HarperCollins Publishers have announced that they too will be delaying ebook publication, so that the digital versions of five to ten new hardbacks each month are only made available anywhere from four weeks to six months after the initial launch. The move follows publishers Simon & Schuster and Hachette who announced similar plans for ebooks earlier this week. HarperCollins – owned by NewsCorp – will begin to delay their ebook range from January or February 2010.
“We’re going to experiment with this. Each new e-book represents a potential new marketing opportunity at a time when we need every possible hook to get consumer attention” Brian Murray, chief executive, HarperCollins
As before, the threat of $9.99 versions of bestsellers and new titles are the bogeyman to HarperCollins. Murray reckons that if the move toward the sub-$10 price point continues, customers will end up with less overall choice as publishers are unable – or unwilling – to take risks on new writers. It’s a similar argument to that we’ve heard from the music industry, faced with slipping CD sales.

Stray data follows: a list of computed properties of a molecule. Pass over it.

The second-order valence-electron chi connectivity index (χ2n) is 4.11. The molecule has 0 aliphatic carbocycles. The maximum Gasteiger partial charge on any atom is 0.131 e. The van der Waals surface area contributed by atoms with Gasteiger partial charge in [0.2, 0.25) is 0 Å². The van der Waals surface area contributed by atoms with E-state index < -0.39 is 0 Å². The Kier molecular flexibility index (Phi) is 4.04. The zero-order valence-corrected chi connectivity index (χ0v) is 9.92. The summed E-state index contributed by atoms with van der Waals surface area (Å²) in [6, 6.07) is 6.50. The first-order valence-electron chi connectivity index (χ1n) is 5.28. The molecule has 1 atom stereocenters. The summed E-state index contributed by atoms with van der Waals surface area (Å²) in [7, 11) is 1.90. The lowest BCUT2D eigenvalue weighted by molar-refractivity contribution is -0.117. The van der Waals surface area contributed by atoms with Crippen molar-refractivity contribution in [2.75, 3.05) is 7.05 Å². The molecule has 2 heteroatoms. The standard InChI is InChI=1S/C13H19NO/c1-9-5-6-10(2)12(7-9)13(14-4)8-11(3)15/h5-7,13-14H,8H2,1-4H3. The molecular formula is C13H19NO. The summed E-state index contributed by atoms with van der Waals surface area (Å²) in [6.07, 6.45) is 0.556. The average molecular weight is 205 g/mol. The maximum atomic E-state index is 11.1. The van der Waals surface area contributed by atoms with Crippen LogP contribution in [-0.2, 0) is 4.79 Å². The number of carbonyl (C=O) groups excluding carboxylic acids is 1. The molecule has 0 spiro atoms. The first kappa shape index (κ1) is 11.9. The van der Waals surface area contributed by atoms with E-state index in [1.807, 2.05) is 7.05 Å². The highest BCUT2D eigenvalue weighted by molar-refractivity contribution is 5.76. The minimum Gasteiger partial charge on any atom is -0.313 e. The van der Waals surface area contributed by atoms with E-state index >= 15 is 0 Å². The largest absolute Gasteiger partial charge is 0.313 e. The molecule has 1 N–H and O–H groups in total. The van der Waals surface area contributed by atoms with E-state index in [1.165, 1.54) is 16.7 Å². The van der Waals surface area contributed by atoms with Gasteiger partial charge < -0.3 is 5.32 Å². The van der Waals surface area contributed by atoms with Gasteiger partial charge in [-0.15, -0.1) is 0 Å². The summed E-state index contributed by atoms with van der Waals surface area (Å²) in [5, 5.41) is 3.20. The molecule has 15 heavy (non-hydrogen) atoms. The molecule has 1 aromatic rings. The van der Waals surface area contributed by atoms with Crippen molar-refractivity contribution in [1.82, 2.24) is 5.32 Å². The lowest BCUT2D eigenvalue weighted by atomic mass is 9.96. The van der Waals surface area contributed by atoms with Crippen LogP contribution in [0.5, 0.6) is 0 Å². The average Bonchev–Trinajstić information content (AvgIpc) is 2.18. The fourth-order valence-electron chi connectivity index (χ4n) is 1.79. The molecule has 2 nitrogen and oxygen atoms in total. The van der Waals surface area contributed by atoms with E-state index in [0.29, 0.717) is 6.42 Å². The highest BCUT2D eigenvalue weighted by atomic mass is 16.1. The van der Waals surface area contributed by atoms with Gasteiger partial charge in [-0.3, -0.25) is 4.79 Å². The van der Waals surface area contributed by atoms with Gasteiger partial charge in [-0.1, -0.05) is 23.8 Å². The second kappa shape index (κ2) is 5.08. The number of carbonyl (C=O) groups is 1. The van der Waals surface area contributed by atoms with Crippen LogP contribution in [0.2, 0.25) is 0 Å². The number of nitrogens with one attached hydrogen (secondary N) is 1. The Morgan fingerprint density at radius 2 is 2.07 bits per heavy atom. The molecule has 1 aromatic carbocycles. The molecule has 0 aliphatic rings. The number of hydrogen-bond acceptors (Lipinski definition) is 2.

Meanwhile these high-profile decisions are being watched closely by other big names in the publishing industry. Penguin are apparently considering delaying ebooks on a case-by-case basis, but according to John Makinson, CEO of the publisher, they “may undertake trial pricing, and defer publication from time to time, but we won’t systematically delay the publication of e-books.”